When it dawned on her that I had no plans to save her from the lunatic porcine assassin, my tiny Princess Baby looked at me with eyes that clearly communicated the simple phrase “When you are old and helpless, I will unplug your machines for this. Is it worth it?”

And I decided that yes, six plates of bacon was absolutely worth it.

So she screamed. And wailed. And when she was done wailing, she circled right back around to try a bit more of the screaming. It was an absurd variation on the ghost scene in MacBeth. You know the scene? MacBeth can see Banquo’s ghost, but no one else can. So in the middle of the dinner, the ghost keeps popping up at just the worst time, and MacBeth jumps up and flips his chair over and generally looks like a crazy person. You know that scene?

Imagine that, but with Piglet and a toddler. Everyone eats quietly, then Ellie sees Piglet / Pooh / Tigger / Eeyore, at which point she becomes a 12-pound bass right after hitting the ice in the cooler. That is, if that bass were strapped into a chair and screaming infantile obscenities.

On it went. Inside the park. In every restaurant. Wherever she saw a character. From a football field away, she would begin welling up, and as we approached the smiling character, surrounded by a line of happy children, she would become Sean Penn in “Mystic River” when he finds his dead daughter in that park. Just sobbing and wailing at the sky, calling on God to bring down lightning on everyone in sight.

Finally, Animal Kingdom

This went on for three days. Seventy-two hours of mortal carnage. So it was a relief, on the fourth day, when we got to the Animal Kingdom.

First of all, there aren’t nearly as many characters in the Animal Kingdom to dodge, and I was tired of spending my vacation feeling like a downed chopper pilot in Vietnam dodging Charlie. “Quick. There’s Stitch. When he turns to pretend-fart on that family, you step toward him and I’ll cross the alley to the gift shop.”

Second of all, do you know what there is in the Animal Kingdom? There is a safari ride, full of actual animals. And she loved it. Piglet in costume? Murderer. Actual lion that would maul her tiny beautiful head in a remorseless second? Best friend of all time.

Do you know what else there is in the Animal Kingdom? A petting zoo, full of cuddly, safe animals, none of whom represent animated characters. So OF COURSE we are going to visit the petting zoo.

And there we are, petting baby deer and cute little sheep and tiny goats. And she’s loving it. Finally, Ellie, my Princess Baby, is loving Disney World, safe from the organized crime syndicate of Mickey and Company.

So imagine her surprise when the three baby goats she’s petting decide this is the moment for a lively round of mortal combat. My daughter’s innocent childlike joy turned to horror, her universe twisting terribly awry in the most absurdly goat-oriented of fashions. The goats are circling, churning, head butting, making that horrid goat sound, and Ellie is slowly dawning to the realization – THE DISNEY ANIMALS REALLY ARE TRYING TO KILL HER.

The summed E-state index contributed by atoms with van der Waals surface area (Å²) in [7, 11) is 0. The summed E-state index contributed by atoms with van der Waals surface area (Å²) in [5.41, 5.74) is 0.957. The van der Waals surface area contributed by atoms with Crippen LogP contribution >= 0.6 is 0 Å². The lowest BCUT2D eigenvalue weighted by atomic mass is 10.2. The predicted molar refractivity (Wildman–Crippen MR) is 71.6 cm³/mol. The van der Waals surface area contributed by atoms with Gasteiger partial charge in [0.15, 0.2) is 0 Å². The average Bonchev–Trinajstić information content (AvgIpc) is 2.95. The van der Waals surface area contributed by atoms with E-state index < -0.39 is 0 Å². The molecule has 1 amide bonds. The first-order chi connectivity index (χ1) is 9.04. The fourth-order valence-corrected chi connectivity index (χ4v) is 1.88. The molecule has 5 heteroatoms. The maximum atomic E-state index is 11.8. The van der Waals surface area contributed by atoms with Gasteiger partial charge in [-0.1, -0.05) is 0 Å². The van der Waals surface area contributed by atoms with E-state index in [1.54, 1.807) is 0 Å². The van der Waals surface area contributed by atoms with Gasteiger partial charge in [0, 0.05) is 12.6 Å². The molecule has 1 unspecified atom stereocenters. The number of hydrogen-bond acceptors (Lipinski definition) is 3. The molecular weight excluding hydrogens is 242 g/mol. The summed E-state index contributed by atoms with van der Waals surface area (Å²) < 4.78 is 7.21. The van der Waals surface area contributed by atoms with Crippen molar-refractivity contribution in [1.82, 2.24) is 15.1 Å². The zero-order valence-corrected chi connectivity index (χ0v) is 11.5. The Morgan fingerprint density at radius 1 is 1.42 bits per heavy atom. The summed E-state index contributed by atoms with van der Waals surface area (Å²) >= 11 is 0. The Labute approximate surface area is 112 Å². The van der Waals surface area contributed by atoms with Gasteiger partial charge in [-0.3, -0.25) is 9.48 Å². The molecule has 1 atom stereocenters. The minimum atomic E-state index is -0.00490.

And this time: they’re organized. They set her up. They lulled her to sleep for three days; Piglet and Mickey and Pluto were all red herrings, and they’ve actually planned all along to use the one animal she wasn’t scared of to execute their nefarious plot. This required both intent and forethought. (That’s attempted Murder One, for you “Law and Order” aficionados.)

I tend to be a reasonably helpful chap, so here’s a suggestion f0r the Disney suits – you’re gonna need to train those petting zoo employees a little more if you plan to avoid lawsuits from people who are less laid-back and forgiving than me.

Imagine, if you will, the half-addled college kid they’re paying to work in the goat pen, nervously chuckling and saying, “They’re just playing” while the maelstrom of goat anger builds and my daughter is trapped inside. She can’t even cry – she’s just doing that wide-eyed fish-gulp thing kids do when something too bad to even cry about has happened. And imagine the college kid’s realization that no manual explained what, exactly, one is to do when a cyclonic goat-fight breaks out literally wrapped around a toddler.

Now imagine me, striding into the fray, punching a goat.

Yes. Punching. A goat. I will say that again, because it can be difficult to comprehend. I punched a goat. In the neck. Right in his tiny goat neck.

Punching the goat was necessary, because the Disney Official Magical Goat Tender was standing there, telling people, “Let’s stay away while they calm down,” completely oblivious to the Wailing Human Infant trapped in the Maelstrom of Disney Goat Anger.

(Ellie now carries a plastic Playskool knife, which she brandishes at the mere sight of a costumed character while muttering, “Bring it.”)